Site of South Pueblo's Hanging Tree - Pueblo, CO
N 38° 15.839 W 104° 36.846
13S E 533759 N 4235176
Quick Description: A plaque showing the old location of a large and old tree in Puebo
Location: Colorado, United States
Date Posted: 2/7/2010 3:38:25 PM
Waymark Code: WM86J3
From the plaque
SITE OF SOUTH PUEBLO'S HANGING TREE
June 25, 1883 - 338 rings - first growth 1545.
"Old Monarch" cut down in South Pueblo on June 25, 1883 was 388 years old, had a circumference of 29 feet and was 88 feet tall. It proudly served as the oldest tree landmark in what later became the State of Colorado and stood as a testament to the fertility of the Arkansas River Valley soil.
Stories tell of 14 men that were hanged from one of its limbs at different times. The first white woman that died in Colorado is said to have been buried under its sprawling branches.
Though recorded history cannot validate these colorful claims, the magnificent Cottonwood eventually became known as the "Hanging Tree." The day came, however, when the value of the tree in the middle of the main business street was challenged. In spite of 366 protesting citizens, the South Pueblo Council ordered it to be cut down. Men hired by the Council approached the tree and informed the gathering crowed that they were only there to trim the branches. This, of course, was the news the protesters wanted to hear and soon dispersed. As soon as the crowd had gone, the Council sent orders to girdle the tree. Once that task was done all hope of saving "Old Monarch" was lost.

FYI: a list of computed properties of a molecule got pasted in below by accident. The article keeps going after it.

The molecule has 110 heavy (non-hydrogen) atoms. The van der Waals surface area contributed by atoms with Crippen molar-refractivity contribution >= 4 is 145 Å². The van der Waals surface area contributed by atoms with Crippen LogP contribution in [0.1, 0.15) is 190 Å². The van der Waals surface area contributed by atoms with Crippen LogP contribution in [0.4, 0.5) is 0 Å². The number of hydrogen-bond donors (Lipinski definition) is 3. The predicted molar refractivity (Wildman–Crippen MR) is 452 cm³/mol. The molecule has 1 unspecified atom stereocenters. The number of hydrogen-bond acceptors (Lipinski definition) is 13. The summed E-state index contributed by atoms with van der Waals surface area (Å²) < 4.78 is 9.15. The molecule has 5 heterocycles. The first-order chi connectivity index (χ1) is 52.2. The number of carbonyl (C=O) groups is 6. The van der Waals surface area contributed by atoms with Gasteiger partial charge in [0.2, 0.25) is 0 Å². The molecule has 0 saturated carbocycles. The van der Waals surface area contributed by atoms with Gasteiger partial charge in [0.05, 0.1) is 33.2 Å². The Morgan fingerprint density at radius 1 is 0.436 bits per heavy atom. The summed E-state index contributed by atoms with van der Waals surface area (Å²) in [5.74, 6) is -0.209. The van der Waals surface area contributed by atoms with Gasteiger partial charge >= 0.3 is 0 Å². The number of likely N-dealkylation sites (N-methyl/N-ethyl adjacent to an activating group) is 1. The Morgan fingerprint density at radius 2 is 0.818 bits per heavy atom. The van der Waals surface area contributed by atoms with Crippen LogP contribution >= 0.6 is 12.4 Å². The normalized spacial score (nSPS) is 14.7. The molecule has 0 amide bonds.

My comments: One might reasonably ask why the tree couldn't be kept. The buildings in the picture are no longer there. During this time period, the railroad was being developed in Pueblo. There were a lot of new buildings being built along this street. There was also a horse drawn trolley put in. Apparently, the tree became too much of an impediment to "progress."
Looking down the street in the direction of the picture is the Union Depot which would be built not too many years after the tree was built. Along this street was a trolley line. At first horse drawn, then later, electric.
The tree stood right in front of the Gold Dust Saloon. (From information I read in a local museum.)
Cottonwood trees have a habit of losing branches during wind storms. Perhaps it was just too dangerous as the area developed.
Group or Groups Responsible for Placement:
Pueblo County Historical Society and the State Historical fund
County or City: Pueblo
Date Dedicated: unknown
Check here for Web link(s) for additional information: Not listed
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